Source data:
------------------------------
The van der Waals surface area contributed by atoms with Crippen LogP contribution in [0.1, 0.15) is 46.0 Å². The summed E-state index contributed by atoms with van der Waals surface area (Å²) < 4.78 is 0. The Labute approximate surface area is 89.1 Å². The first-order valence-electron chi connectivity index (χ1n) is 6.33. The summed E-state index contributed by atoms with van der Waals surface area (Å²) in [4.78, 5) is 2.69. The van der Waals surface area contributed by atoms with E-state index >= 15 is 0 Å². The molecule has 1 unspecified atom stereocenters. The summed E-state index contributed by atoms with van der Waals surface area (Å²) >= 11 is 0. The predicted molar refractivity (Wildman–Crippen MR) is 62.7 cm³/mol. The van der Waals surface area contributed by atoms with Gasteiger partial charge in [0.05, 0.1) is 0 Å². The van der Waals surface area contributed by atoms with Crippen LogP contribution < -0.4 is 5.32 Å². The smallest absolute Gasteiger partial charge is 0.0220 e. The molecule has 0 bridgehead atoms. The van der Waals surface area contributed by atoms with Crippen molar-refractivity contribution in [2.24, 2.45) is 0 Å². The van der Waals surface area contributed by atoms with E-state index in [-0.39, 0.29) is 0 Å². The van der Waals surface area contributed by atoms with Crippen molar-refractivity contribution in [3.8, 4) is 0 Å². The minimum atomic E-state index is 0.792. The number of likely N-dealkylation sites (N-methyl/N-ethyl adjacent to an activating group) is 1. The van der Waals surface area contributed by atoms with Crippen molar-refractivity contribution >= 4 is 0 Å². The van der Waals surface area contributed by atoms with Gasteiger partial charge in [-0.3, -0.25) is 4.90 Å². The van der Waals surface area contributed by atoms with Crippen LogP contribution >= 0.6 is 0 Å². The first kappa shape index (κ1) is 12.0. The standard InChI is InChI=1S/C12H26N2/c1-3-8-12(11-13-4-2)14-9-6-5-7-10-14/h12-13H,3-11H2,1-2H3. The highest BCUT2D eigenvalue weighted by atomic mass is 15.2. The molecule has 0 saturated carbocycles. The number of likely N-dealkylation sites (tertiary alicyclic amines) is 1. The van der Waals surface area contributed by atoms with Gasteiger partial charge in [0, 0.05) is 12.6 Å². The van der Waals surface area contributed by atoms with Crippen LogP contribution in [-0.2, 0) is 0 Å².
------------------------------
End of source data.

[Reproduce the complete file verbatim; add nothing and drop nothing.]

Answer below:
The van der Waals surface area contributed by atoms with Crippen LogP contribution in [0.1, 0.15) is 46.0 Å². The summed E-state index contributed by atoms with van der Waals surface area (Å²) < 4.78 is 0. The Labute approximate surface area is 89.1 Å². The first-order valence-electron chi connectivity index (χ1n) is 6.33. The summed E-state index contributed by atoms with van der Waals surface area (Å²) in [4.78, 5) is 2.69. The van der Waals surface area contributed by atoms with E-state index >= 15 is 0 Å². The molecule has 1 unspecified atom stereocenters. The summed E-state index contributed by atoms with van der Waals surface area (Å²) >= 11 is 0. The predicted molar refractivity (Wildman–Crippen MR) is 62.7 cm³/mol. The van der Waals surface area contributed by atoms with Gasteiger partial charge in [0.05, 0.1) is 0 Å². The van der Waals surface area contributed by atoms with Crippen LogP contribution < -0.4 is 5.32 Å². The smallest absolute Gasteiger partial charge is 0.0220 e. The molecule has 0 bridgehead atoms. The van der Waals surface area contributed by atoms with Crippen molar-refractivity contribution in [2.24, 2.45) is 0 Å². The van der Waals surface area contributed by atoms with E-state index in [-0.39, 0.29) is 0 Å². The van der Waals surface area contributed by atoms with Crippen molar-refractivity contribution in [3.8, 4) is 0 Å². The minimum atomic E-state index is 0.792. The number of likely N-dealkylation sites (N-methyl/N-ethyl adjacent to an activating group) is 1. The van der Waals surface area contributed by atoms with Crippen molar-refractivity contribution >= 4 is 0 Å². The van der Waals surface area contributed by atoms with Gasteiger partial charge in [-0.3, -0.25) is 4.90 Å². The van der Waals surface area contributed by atoms with Crippen LogP contribution >= 0.6 is 0 Å². The first kappa shape index (κ1) is 12.0. The standard InChI is InChI=1S/C12H26N2/c1-3-8-12(11-13-4-2)14-9-6-5-7-10-14/h12-13H,3-11H2,1-2H3. The highest BCUT2D eigenvalue weighted by atomic mass is 15.2. The molecule has 0 saturated carbocycles. The number of likely N-dealkylation sites (tertiary alicyclic amines) is 1. The van der Waals surface area contributed by atoms with Gasteiger partial charge in [0, 0.05) is 12.6 Å². The van der Waals surface area contributed by atoms with Crippen LogP contribution in [-0.2, 0) is 0 Å².